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Jewish World Review
August 16, 2012/ 28 Menachem-Av, 5772
Putin and Pussy Riot forever linked
When Russian President Vladimir Putin finally retires to his $1 billion-plus dacha on the Black Sea -- built, we're told, by grateful Russian oligarchs -- to pen his memoirs on how to be a dictator, he will undoubtedly include this advice:
Do not, under any circumstances, arrest punk-rock girl bands, and if you do, do not hold them for more than three days. Perhaps impose a light fine or some token community service, but do not hold them for six months without trial or threaten seven-year prison sentences.
The one thing a dictatorship cannot tolerate is ridicule, and Putin and the Russian judicial system have got nothing but since his cops arrested three members of the band Pussy Riot. The name alone should have tipped him to the trouble he was bringing on himself.
And so should their costumes -- loud dresses and full-face balaclavas in vivid shades of red, yellow and chartreuse that the women wear while performing and giving interviews.
On Feb. 21, four members of the band -- there are about 10 altogether -- entered Moscow's Christ the Savior Cathedral, the mother church of the Russian Orthodox faith, climbed the altar and began high-kicking to a song whose most printable lyrics are: "Virgin Mary, Mother of G0d, put Putin away/ ?ut Putin away, put Putin away."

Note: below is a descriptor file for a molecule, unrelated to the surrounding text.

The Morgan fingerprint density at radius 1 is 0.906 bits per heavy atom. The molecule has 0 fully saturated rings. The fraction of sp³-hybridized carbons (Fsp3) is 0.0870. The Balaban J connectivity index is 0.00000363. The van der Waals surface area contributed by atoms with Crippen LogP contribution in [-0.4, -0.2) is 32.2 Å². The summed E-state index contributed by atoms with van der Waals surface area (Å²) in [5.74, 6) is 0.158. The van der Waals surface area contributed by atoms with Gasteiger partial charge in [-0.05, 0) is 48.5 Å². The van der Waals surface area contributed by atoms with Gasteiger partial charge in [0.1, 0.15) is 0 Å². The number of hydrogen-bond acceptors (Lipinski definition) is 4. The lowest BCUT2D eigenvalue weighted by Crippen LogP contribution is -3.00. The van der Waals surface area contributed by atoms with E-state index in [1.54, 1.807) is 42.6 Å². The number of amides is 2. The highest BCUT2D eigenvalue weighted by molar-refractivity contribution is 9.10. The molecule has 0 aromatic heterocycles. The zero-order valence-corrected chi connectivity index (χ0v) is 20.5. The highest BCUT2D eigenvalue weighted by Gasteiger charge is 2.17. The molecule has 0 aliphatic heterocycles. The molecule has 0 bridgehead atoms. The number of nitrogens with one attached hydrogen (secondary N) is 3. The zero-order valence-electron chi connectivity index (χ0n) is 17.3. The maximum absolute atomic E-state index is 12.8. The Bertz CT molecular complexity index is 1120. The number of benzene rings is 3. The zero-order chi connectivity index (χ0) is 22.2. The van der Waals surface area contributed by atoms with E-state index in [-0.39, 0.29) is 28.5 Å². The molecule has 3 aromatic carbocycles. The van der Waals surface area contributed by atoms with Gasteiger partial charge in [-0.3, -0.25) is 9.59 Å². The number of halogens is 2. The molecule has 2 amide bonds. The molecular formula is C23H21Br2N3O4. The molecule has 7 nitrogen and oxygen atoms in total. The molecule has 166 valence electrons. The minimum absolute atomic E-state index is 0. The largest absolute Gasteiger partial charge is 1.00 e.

That's about as far as they got before the guards hustled them out.
Pussy Riot's music is said to be heavily influenced by English "Oi!" bands. "Oi!" -- according to the Internet; and, yes, I had to look it up -- features rough, working-class lyrics on unemployment, police harassment and government oppression, and Russia certainly has two of those three.
Pussy Riot would have remained deservedly obscure. Be honest: Can you even name another Russian band? And, no, the Trans-Siberian Orchestra doesn't count. It's from New York.
But thanks to Putin, the music, which seems to be mostly shouting, and the lyrics, adolescently raunchy, are all over the web, and the band has a worldwide following of supporters -- "fans" would be too strong a word; the band is just not very good. It seems that every major Western musical act, plus Amnesty International and the French Ministry of Culture, has taken up the group's cause.
The three band members who were arrested hardly seem like threats.
Maria Alyokhina, 24, has a young child and is a senior majoring in journalism and creative writing; Nadezhda Tolokonnikova, 22, is a philosophy student at Moscow State and the mother of a 4-year-old daughter; and Yekaterina Samutsevich, 30, is a computer programmer and college graduate.
They hardly seem like threats -- unless, of course, a government elected in a dubious election is so insecure and thin-skinned that it feels ridicule is a threat to its very existence.
Demonstrations in Europe, Canada and the U.S. are planned for the women's sentencing, perhaps as early as Friday. Putin issued a wishy-washy statement to the effect that he hoped they would not be judged too harshly.
Putin should have been more forceful than that, because if they receive any kind of sentence that is perceived as harsh he will hear catcalls of "Pussy Riot! Pussy Riot!" whenever he leaves Russia. Russian expatriates are grumbling that Putin has made their country an international laughingstock.
And it could get worse. Pussy Riot might be invited to perform at the next inauguration of a U.S. president. The inaugural committee should insist that it perform in the original Russian because, really, you don't want to hear the lyrics in English.
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